TANGEDCO cites schemes executed in joint venture with Centre
The Tamil Nadu Generation and Distribution Corporation (TANGEDCO) has cited the delay in the commissioning of power projects executed in joint venture with Central agencies as a reason for the shortage of 4,000 MW of electricity faced by the State as against the requirement of 12,000 MW for supplying unrestricted power.
Filing a counter-affidavit to a public interest litigation petition filed before the Madras High Court Bench here, TANGEDCO stated that the Vallur Thermal Power Project, the North Chennai Thermal Power Project and the Tuticorin Thermal Power Project were delayed by six to 20 months, affecting the generation of 3,700 MW electricity.
The three units of the Vallur project, executed jointly with National Thermal Power Corporation, were capable of generating 500 MW of electricity each.
They were scheduled to be commissioned in November 2010, April 2011 and September 2011 respectively. The present schedule was July 2012, September 2012 and July 2013.
Similarly, two units of North Chennai Thermal Power Project, executed along with Bharat Heavy Electricals Limited, were scheduled to be commissioned in May and September 2011.
They too got delayed despite repeated insistence to expedite their commissioning in the review meetings.
Their present committed schedule was January 2013 and August 2012. Each of them was capable of generating 600 MW.
The Tuticorin Thermal Power Project, executed in association with the Neyveli Lignite Corporation, had two units of 500 MW each, which were scheduled to be commissioned in April and September 2012.
They were delayed by 15 and six months and their present committed schedule was June and March 2013, TANGEDCO submitted.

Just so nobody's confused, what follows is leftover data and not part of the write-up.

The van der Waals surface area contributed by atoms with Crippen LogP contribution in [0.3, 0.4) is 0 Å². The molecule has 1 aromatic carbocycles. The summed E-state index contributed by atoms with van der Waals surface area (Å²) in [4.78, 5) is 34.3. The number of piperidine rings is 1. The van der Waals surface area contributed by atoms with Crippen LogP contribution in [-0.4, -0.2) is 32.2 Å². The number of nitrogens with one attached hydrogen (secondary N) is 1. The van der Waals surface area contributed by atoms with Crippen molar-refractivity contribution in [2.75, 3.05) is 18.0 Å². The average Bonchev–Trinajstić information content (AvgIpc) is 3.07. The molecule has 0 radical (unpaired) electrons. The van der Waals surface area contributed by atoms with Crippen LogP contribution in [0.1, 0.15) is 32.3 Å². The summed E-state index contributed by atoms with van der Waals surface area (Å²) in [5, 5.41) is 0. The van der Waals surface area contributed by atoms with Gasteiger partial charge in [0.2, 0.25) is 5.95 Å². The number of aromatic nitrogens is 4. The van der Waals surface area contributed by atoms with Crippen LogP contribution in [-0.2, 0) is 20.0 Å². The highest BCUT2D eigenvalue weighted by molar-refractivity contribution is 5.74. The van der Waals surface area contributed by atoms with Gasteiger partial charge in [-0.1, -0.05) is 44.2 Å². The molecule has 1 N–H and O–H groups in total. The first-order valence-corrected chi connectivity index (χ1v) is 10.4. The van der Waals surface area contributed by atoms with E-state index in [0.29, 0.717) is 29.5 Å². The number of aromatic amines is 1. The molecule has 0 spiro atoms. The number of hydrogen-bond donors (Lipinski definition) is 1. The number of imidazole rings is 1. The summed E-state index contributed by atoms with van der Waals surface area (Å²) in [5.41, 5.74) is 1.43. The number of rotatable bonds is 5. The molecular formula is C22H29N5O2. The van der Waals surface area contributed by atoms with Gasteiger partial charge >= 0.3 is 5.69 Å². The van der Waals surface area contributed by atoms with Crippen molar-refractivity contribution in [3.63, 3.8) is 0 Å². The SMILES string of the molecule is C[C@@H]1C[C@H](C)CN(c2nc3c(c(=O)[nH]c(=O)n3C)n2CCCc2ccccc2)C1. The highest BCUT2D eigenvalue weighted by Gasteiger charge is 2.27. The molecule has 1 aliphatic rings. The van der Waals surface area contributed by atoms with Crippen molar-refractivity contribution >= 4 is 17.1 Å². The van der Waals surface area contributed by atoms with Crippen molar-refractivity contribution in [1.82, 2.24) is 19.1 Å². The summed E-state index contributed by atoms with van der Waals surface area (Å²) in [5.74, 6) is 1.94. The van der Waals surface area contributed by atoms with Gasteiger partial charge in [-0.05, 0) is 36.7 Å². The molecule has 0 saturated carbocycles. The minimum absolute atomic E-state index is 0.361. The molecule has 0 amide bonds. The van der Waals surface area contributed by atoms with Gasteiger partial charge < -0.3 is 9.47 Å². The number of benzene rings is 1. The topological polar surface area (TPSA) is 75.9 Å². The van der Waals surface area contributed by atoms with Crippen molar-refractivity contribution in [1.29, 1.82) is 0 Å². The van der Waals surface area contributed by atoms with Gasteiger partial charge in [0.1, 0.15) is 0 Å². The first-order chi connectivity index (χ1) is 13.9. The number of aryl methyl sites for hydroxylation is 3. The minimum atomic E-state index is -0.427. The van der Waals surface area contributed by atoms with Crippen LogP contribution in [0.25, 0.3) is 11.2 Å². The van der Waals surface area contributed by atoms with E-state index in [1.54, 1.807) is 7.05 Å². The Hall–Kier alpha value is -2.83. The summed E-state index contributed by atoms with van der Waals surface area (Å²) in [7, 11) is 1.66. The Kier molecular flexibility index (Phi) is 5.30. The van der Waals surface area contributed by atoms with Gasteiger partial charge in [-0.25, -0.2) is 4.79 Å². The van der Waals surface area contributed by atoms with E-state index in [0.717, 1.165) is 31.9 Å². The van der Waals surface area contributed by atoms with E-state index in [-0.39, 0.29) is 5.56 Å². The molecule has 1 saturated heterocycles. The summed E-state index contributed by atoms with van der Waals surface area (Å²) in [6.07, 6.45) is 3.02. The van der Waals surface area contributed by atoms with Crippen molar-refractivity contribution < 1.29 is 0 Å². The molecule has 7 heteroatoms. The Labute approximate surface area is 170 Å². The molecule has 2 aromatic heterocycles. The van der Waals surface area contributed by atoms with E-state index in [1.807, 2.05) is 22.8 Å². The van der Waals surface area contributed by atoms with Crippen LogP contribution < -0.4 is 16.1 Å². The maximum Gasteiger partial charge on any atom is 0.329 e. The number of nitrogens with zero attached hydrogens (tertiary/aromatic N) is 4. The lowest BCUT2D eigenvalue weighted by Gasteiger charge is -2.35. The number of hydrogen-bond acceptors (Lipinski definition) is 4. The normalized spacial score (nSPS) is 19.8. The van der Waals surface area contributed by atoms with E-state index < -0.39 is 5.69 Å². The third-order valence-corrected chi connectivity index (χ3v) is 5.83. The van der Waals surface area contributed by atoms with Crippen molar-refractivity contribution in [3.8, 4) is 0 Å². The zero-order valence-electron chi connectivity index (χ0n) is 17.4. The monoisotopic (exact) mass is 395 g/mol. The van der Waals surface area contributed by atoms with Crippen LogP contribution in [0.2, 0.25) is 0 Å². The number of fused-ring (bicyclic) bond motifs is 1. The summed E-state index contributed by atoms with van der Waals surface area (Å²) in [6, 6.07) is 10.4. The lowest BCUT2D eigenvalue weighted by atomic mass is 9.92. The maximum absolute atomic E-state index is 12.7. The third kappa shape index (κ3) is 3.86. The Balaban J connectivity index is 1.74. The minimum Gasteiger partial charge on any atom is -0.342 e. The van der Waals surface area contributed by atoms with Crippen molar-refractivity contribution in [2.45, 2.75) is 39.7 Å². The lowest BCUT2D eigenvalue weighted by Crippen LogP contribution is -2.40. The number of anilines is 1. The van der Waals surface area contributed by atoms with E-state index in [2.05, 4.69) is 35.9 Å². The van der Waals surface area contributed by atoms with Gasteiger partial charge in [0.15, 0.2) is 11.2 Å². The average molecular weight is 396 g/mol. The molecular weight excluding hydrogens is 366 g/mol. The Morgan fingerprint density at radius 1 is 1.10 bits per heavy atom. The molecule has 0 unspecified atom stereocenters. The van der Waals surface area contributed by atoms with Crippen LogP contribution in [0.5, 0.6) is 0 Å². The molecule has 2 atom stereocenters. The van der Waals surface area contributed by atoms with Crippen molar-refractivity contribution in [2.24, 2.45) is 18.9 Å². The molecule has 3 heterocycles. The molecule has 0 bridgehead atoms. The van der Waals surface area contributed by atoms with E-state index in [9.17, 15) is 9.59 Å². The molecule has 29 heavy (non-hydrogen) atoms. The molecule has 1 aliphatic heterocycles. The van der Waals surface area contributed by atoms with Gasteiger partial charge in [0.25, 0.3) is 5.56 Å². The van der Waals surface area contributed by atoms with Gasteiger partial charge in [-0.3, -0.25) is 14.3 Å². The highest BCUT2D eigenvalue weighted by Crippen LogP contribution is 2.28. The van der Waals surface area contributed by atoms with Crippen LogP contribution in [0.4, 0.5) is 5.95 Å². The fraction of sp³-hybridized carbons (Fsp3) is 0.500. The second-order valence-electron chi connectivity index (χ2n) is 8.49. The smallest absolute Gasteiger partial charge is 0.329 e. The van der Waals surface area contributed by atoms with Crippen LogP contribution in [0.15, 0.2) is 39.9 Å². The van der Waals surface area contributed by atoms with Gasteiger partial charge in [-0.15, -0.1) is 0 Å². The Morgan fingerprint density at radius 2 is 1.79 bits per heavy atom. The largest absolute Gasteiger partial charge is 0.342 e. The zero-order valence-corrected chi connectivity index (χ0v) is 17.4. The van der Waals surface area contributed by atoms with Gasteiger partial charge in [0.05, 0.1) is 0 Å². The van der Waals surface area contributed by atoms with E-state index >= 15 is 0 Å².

Kudankulam Nuclear Power Project delay
It also noted that the Kudankulam Nuclear Power Project too had not been put to use till date despite a statement made by the Chief Minister in the Assembly on March 29 that it was expected to be commissioned within two months.
The delays were caused even as the State urgently required 3000 MW to meet the deficit during 2012-13.
The Corporation claimed that it was unable to purchase from the open market owing to corridor congestion. The power grid in the country was divided into Southern grid and NEW (North, North-East, East and West) grid.
Cost of power
The cost of power in the former was more than in the latter.
There was no natural power flow from NEW grid to the southern grid thereby disabling the southern States from drawing power from northern grid.
When the matter came up for hearing before a Division Bench of Justice R. Banumathi and Justice B. Rajendran on Thursday, the judges adjourned the case to June 28.
The main plea of the PIL petitioner was to direct the Centre to allot the entire proposed generation of 2,000 MW of electricity from the Kudankulam Nuclear Power Project to Tamil Nadu without any diversion.
The Centre had already filed a reply in the case stating that a host State of a Central power project cannot be supplied with the entire electricity generated as it would prove to be disadvantageous to the other States.
It also stated that Tamil Nadu was facing power shortage due to inadequate tie-ups with long term sources of power generation and there was no possibility of bridging the huge gap between demand and supply through short or medium term purchases.
The Union Ministry of Power also referred to the delay in commissioning 12 power generation projects (six under Central sector, four in State sector and two private sector) in the State due to reasons such as slow progress of civil works, non-availability of labour and delayed supplies of plant equipment.